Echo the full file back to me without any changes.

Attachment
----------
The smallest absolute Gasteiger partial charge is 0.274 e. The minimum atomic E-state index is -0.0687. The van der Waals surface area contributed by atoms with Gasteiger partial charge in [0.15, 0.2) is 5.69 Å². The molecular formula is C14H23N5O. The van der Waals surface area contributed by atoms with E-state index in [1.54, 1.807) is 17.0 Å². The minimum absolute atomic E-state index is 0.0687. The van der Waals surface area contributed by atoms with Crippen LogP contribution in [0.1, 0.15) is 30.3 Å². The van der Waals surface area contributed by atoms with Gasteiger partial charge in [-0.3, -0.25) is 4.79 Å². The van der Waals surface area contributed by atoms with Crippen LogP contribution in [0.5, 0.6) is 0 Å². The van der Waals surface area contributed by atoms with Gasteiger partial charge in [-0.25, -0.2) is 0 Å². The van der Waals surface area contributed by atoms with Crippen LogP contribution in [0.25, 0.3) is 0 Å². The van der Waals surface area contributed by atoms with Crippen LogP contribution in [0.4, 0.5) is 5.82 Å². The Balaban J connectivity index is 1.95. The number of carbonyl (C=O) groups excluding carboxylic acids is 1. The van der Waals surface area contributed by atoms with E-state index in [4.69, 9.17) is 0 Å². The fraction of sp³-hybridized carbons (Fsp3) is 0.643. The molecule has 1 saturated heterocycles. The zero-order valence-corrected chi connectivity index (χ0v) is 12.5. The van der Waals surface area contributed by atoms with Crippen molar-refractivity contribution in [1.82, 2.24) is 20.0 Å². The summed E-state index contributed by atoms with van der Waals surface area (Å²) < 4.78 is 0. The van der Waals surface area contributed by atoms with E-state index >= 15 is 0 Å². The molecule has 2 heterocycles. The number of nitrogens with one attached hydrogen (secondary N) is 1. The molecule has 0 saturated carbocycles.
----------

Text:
The smallest absolute Gasteiger partial charge is 0.274 e. The minimum atomic E-state index is -0.0687. The van der Waals surface area contributed by atoms with Gasteiger partial charge in [0.15, 0.2) is 5.69 Å². The molecular formula is C14H23N5O. The van der Waals surface area contributed by atoms with E-state index in [1.54, 1.807) is 17.0 Å². The minimum absolute atomic E-state index is 0.0687. The van der Waals surface area contributed by atoms with Crippen LogP contribution in [0.1, 0.15) is 30.3 Å². The van der Waals surface area contributed by atoms with Gasteiger partial charge in [-0.3, -0.25) is 4.79 Å². The van der Waals surface area contributed by atoms with Crippen LogP contribution in [0.5, 0.6) is 0 Å². The van der Waals surface area contributed by atoms with Gasteiger partial charge in [-0.25, -0.2) is 0 Å². The van der Waals surface area contributed by atoms with Crippen LogP contribution in [0.25, 0.3) is 0 Å². The van der Waals surface area contributed by atoms with Crippen LogP contribution in [0.4, 0.5) is 5.82 Å². The Balaban J connectivity index is 1.95. The number of carbonyl (C=O) groups excluding carboxylic acids is 1. The van der Waals surface area contributed by atoms with E-state index in [4.69, 9.17) is 0 Å². The fraction of sp³-hybridized carbons (Fsp3) is 0.643. The molecule has 1 saturated heterocycles. The zero-order valence-corrected chi connectivity index (χ0v) is 12.5. The van der Waals surface area contributed by atoms with Crippen molar-refractivity contribution in [1.82, 2.24) is 20.0 Å². The summed E-state index contributed by atoms with van der Waals surface area (Å²) < 4.78 is 0. The van der Waals surface area contributed by atoms with E-state index >= 15 is 0 Å². The molecule has 2 heterocycles. The number of nitrogens with one attached hydrogen (secondary N) is 1. The molecule has 0 saturated carbocycles.